With so much inside
The world needs to hear
Our spirit is strong
And our message is clear

Kindness above all else
Embrace the unknown
Step out and join in
See how much we have grown

My hopes for us all
Are to feel a release
Find what brings joy
Find your own peace

– EJ (12)

Give EJ some love people!
Nelson, my service dog, is a big EJ fan and Nelson is never wrong.

Jordyn

Damon’s discourse

Having friends like Damon is a blessing. While we have only met in person once, briefly, love and appreciation for each other engraved that moment in me forever.

Cool and brilliant Damon, take is away…

I would like to thank my friend Jordyn Pallett for proposing I write a post on his most excellent blog. I am honoured to have been asked.

My name is Damon Kirsebom, and I am an 18-year-old guy who types in order to communicate his thoughts. I began on a letterboard three years ago, and have realized my dream of participating in decisions which affect my life. It doesn’t seem much to ask, yet, for 14 ½ years I was unable to express even the most basic thought.

As Jordyn has so eloquently explained, many non-speaking or unreliably speaking autistics must overcome tremendous challenges in order to move as they intend. I am no exception. Even my mouth has little connection with what I would like to say. In my years of intensive therapies, I was prompted to learn scripts which were meant to facilitate social interactions. For example, I am embarrassed, at my age, to be unable to prevent myself from loudly repeating, “The little pool is fun”. This occurs every Thursday, as I used to go to the pool with classmates every Friday. The thing is, these words were practiced to “mastery,” and this neurological pathway has become difficult to extinguish. Being unable to stop myself from repeating such scripts is humiliating.  Most people believe my speech is intentional, and make assumptions about my intelligence.

Lack of movement control is what I would say is the core of my type of autism. In spite of this, I am an athletic person. I have learned to overcome many impulsive motions in order to build more intentional movements. For example, I learned to ride a bike when I was five, which is probably pretty average for any kid. I know that some professionals who speak out against people who communicate as I do would see my bicycling ability as proof that I do not have movement challenges. I disagree. My dad taught me to steer and pedal for years prior to my first solo ride. What many critics do not understand is the difference between novel, intentional motions, and movements that have become automatic through repetition—and are sometimes performed impulsively. Further, being unable to perform an action is not necessarily due to lack of desire, or lack of understanding. As Jordyn has stated, slowing down practice of novel movements leads to greater control of intentional motions overall.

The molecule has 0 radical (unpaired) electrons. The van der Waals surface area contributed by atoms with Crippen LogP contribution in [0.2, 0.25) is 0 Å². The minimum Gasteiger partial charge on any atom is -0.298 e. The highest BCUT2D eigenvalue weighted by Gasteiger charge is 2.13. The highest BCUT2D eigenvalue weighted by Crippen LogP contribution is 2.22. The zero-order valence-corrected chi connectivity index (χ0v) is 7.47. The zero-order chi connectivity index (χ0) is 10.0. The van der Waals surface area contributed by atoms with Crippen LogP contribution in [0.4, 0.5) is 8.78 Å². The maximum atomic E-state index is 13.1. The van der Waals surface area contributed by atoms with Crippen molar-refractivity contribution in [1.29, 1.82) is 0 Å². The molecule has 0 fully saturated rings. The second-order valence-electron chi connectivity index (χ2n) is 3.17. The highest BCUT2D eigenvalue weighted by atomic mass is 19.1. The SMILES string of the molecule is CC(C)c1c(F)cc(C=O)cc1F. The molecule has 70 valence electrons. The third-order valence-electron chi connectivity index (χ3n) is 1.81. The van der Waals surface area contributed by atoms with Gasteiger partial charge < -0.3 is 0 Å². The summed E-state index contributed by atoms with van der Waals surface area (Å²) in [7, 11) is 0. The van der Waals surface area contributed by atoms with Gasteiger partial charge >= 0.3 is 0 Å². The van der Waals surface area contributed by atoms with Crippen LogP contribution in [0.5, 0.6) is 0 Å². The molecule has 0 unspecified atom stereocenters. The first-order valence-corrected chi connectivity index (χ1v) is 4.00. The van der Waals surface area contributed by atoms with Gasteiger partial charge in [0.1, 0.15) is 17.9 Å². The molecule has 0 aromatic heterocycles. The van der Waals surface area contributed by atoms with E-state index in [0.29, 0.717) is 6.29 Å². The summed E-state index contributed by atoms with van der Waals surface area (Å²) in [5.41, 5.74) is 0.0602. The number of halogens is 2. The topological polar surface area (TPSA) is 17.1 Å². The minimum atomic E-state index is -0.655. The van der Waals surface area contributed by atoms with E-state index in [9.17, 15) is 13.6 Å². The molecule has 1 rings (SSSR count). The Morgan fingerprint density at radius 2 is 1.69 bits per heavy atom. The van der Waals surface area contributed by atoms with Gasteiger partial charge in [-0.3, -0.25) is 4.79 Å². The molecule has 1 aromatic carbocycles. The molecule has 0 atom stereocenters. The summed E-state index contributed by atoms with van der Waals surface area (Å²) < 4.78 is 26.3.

Probably the biggest misconception about people like me is the idea that intelligence can be measured in the same ways that were developed for people who speak, and who do not have movement challenges. These movement differences are confused with lack of understanding. For example, in my therapies as a child, I could not advance unless I could demonstrate my knowledge trial after trial.  People were confused by my impulsive movements. When I would master a skill, I was thought to have finally grasped the concept, rather than the truth: my body finally learned to respond correctly to a task my mind understood the first time. These days, typing enables me to demonstrate my abilities in academic subjects. I am limited only by people who make assumptions about me without having met me.

I share these thoughts with the hope that I will make a difference. Going forward, I intend to advocate with and for people who use spelling or typing to express their thoughts. I am grateful to the many people who stand with us, despite the criticism. As technology advances, I look forward to the time when my thoughts will spill out on command as I think them. In the meantime, I will happily type my words.

Damon Kirsebom

Hope you love Damon’s sharing as much as I do. Please give this bloody, and mighty, intelligent dude some shouts out.

Jordyn